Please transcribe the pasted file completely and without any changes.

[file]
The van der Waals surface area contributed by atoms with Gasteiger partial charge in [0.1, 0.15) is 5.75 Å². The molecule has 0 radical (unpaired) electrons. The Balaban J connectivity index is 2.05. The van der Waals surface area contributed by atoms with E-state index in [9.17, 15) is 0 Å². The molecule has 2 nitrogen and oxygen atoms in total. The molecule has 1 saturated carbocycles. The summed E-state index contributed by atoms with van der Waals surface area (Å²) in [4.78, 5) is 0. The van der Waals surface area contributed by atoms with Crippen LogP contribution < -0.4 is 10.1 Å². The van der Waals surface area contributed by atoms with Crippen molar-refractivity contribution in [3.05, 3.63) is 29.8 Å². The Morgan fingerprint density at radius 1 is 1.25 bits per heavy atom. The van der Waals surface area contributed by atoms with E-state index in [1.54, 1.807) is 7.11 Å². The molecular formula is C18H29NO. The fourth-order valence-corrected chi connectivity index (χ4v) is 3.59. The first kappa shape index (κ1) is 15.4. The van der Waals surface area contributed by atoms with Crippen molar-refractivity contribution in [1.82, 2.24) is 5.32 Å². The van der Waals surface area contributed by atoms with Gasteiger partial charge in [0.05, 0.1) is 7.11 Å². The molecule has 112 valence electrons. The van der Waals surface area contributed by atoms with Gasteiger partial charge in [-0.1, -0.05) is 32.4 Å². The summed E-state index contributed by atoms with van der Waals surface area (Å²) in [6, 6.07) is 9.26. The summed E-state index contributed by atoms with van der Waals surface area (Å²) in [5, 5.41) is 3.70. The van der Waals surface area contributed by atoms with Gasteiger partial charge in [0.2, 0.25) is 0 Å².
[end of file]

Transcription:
The van der Waals surface area contributed by atoms with Gasteiger partial charge in [0.1, 0.15) is 5.75 Å². The molecule has 0 radical (unpaired) electrons. The Balaban J connectivity index is 2.05. The van der Waals surface area contributed by atoms with E-state index in [9.17, 15) is 0 Å². The molecule has 2 nitrogen and oxygen atoms in total. The molecule has 1 saturated carbocycles. The summed E-state index contributed by atoms with van der Waals surface area (Å²) in [4.78, 5) is 0. The van der Waals surface area contributed by atoms with Crippen LogP contribution < -0.4 is 10.1 Å². The van der Waals surface area contributed by atoms with Crippen molar-refractivity contribution in [3.05, 3.63) is 29.8 Å². The Morgan fingerprint density at radius 1 is 1.25 bits per heavy atom. The van der Waals surface area contributed by atoms with E-state index in [1.54, 1.807) is 7.11 Å². The molecular formula is C18H29NO. The fourth-order valence-corrected chi connectivity index (χ4v) is 3.59. The first kappa shape index (κ1) is 15.4. The van der Waals surface area contributed by atoms with Crippen molar-refractivity contribution in [1.82, 2.24) is 5.32 Å². The van der Waals surface area contributed by atoms with Gasteiger partial charge in [0.05, 0.1) is 7.11 Å². The molecule has 112 valence electrons. The van der Waals surface area contributed by atoms with Gasteiger partial charge in [-0.1, -0.05) is 32.4 Å². The summed E-state index contributed by atoms with van der Waals surface area (Å²) in [6, 6.07) is 9.26. The summed E-state index contributed by atoms with van der Waals surface area (Å²) in [5, 5.41) is 3.70. The van der Waals surface area contributed by atoms with Gasteiger partial charge in [0.2, 0.25) is 0 Å².